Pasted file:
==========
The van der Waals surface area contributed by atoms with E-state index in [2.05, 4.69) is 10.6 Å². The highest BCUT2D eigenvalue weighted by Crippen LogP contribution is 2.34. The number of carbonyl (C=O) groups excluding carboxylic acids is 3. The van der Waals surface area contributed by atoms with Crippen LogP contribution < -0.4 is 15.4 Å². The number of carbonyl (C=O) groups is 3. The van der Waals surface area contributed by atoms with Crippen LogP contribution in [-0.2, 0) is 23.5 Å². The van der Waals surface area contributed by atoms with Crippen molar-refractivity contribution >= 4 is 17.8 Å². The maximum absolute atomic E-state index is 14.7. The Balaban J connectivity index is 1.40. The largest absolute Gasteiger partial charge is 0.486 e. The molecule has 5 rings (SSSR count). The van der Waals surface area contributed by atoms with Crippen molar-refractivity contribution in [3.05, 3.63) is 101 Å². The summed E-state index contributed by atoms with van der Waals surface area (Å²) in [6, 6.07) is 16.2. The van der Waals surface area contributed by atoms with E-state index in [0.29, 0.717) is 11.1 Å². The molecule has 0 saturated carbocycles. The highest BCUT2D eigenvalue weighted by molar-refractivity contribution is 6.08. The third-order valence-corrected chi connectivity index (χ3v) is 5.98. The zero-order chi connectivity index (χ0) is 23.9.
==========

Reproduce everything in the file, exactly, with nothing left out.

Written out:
The van der Waals surface area contributed by atoms with E-state index in [2.05, 4.69) is 10.6 Å². The highest BCUT2D eigenvalue weighted by Crippen LogP contribution is 2.34. The number of carbonyl (C=O) groups excluding carboxylic acids is 3. The van der Waals surface area contributed by atoms with Crippen LogP contribution < -0.4 is 15.4 Å². The number of carbonyl (C=O) groups is 3. The van der Waals surface area contributed by atoms with Crippen LogP contribution in [-0.2, 0) is 23.5 Å². The van der Waals surface area contributed by atoms with Crippen molar-refractivity contribution >= 4 is 17.8 Å². The maximum absolute atomic E-state index is 14.7. The Balaban J connectivity index is 1.40. The largest absolute Gasteiger partial charge is 0.486 e. The molecule has 5 rings (SSSR count). The van der Waals surface area contributed by atoms with Crippen molar-refractivity contribution in [3.05, 3.63) is 101 Å². The summed E-state index contributed by atoms with van der Waals surface area (Å²) in [6, 6.07) is 16.2. The van der Waals surface area contributed by atoms with E-state index in [0.29, 0.717) is 11.1 Å². The molecule has 0 saturated carbocycles. The highest BCUT2D eigenvalue weighted by molar-refractivity contribution is 6.08. The third-order valence-corrected chi connectivity index (χ3v) is 5.98. The zero-order chi connectivity index (χ0) is 23.9.